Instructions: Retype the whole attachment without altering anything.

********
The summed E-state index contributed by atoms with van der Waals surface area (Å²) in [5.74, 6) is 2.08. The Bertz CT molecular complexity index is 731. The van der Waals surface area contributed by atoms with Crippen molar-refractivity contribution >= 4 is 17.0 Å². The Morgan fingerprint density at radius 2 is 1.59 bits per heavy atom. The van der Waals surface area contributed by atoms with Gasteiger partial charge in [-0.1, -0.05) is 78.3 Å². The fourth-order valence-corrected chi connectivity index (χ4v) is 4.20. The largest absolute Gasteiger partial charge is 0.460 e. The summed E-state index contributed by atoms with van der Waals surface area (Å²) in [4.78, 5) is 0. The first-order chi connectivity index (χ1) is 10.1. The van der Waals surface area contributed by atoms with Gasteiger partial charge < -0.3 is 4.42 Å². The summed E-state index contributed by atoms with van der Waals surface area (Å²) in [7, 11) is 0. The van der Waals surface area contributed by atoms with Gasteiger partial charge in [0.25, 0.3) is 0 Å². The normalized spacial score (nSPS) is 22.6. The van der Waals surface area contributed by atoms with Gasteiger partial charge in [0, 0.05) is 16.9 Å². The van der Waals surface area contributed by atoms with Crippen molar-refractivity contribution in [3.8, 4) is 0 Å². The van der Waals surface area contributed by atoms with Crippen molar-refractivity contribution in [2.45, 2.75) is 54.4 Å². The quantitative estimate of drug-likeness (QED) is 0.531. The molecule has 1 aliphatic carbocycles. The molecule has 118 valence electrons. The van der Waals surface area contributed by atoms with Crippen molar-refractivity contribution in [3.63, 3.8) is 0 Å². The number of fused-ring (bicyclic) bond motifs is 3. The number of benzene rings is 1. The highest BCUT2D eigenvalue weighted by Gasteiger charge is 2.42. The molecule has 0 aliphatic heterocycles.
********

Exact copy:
The summed E-state index contributed by atoms with van der Waals surface area (Å²) in [5.74, 6) is 2.08. The Bertz CT molecular complexity index is 731. The van der Waals surface area contributed by atoms with Crippen molar-refractivity contribution >= 4 is 17.0 Å². The Morgan fingerprint density at radius 2 is 1.59 bits per heavy atom. The van der Waals surface area contributed by atoms with Gasteiger partial charge in [-0.1, -0.05) is 78.3 Å². The fourth-order valence-corrected chi connectivity index (χ4v) is 4.20. The largest absolute Gasteiger partial charge is 0.460 e. The summed E-state index contributed by atoms with van der Waals surface area (Å²) in [4.78, 5) is 0. The first-order chi connectivity index (χ1) is 10.1. The van der Waals surface area contributed by atoms with Gasteiger partial charge < -0.3 is 4.42 Å². The summed E-state index contributed by atoms with van der Waals surface area (Å²) in [7, 11) is 0. The van der Waals surface area contributed by atoms with Gasteiger partial charge in [0.25, 0.3) is 0 Å². The normalized spacial score (nSPS) is 22.6. The van der Waals surface area contributed by atoms with Gasteiger partial charge in [0, 0.05) is 16.9 Å². The van der Waals surface area contributed by atoms with Crippen molar-refractivity contribution in [3.8, 4) is 0 Å². The van der Waals surface area contributed by atoms with Crippen molar-refractivity contribution in [2.45, 2.75) is 54.4 Å². The quantitative estimate of drug-likeness (QED) is 0.531. The molecule has 1 aliphatic carbocycles. The molecule has 118 valence electrons. The van der Waals surface area contributed by atoms with Crippen molar-refractivity contribution in [3.63, 3.8) is 0 Å². The number of fused-ring (bicyclic) bond motifs is 3. The number of benzene rings is 1. The highest BCUT2D eigenvalue weighted by Gasteiger charge is 2.42. The molecule has 0 aliphatic heterocycles.